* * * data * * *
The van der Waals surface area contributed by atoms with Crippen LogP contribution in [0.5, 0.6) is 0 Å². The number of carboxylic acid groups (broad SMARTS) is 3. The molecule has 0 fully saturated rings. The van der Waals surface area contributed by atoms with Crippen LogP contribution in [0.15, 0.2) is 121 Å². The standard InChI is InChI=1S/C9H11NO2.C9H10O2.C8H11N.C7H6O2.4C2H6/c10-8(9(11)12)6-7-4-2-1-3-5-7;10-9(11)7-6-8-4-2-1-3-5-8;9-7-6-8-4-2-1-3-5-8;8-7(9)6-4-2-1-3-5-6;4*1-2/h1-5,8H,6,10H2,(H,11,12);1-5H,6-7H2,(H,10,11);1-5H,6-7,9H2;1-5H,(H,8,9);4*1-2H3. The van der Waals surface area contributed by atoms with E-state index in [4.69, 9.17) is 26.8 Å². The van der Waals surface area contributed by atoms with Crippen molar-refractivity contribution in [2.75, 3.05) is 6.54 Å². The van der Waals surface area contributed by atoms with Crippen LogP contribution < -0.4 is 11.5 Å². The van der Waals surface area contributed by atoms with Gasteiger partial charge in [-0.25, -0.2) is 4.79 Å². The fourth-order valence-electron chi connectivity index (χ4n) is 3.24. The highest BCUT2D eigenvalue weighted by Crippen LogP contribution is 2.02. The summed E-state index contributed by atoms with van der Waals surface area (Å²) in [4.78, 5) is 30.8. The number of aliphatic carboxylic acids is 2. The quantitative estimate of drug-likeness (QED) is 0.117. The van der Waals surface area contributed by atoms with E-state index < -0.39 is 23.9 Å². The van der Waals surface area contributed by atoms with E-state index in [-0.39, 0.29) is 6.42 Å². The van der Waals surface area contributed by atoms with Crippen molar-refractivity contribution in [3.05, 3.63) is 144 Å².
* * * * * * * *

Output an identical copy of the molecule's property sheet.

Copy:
The van der Waals surface area contributed by atoms with Crippen LogP contribution in [0.5, 0.6) is 0 Å². The number of carboxylic acid groups (broad SMARTS) is 3. The molecule has 0 fully saturated rings. The van der Waals surface area contributed by atoms with Crippen LogP contribution in [0.15, 0.2) is 121 Å². The standard InChI is InChI=1S/C9H11NO2.C9H10O2.C8H11N.C7H6O2.4C2H6/c10-8(9(11)12)6-7-4-2-1-3-5-7;10-9(11)7-6-8-4-2-1-3-5-8;9-7-6-8-4-2-1-3-5-8;8-7(9)6-4-2-1-3-5-6;4*1-2/h1-5,8H,6,10H2,(H,11,12);1-5H,6-7H2,(H,10,11);1-5H,6-7,9H2;1-5H,(H,8,9);4*1-2H3. The van der Waals surface area contributed by atoms with E-state index in [4.69, 9.17) is 26.8 Å². The van der Waals surface area contributed by atoms with Crippen molar-refractivity contribution in [2.75, 3.05) is 6.54 Å². The van der Waals surface area contributed by atoms with Crippen LogP contribution < -0.4 is 11.5 Å². The van der Waals surface area contributed by atoms with Gasteiger partial charge in [-0.25, -0.2) is 4.79 Å². The fourth-order valence-electron chi connectivity index (χ4n) is 3.24. The highest BCUT2D eigenvalue weighted by Crippen LogP contribution is 2.02. The summed E-state index contributed by atoms with van der Waals surface area (Å²) in [4.78, 5) is 30.8. The number of aliphatic carboxylic acids is 2. The quantitative estimate of drug-likeness (QED) is 0.117. The van der Waals surface area contributed by atoms with E-state index < -0.39 is 23.9 Å². The van der Waals surface area contributed by atoms with E-state index in [-0.39, 0.29) is 6.42 Å². The van der Waals surface area contributed by atoms with Crippen molar-refractivity contribution in [3.05, 3.63) is 144 Å².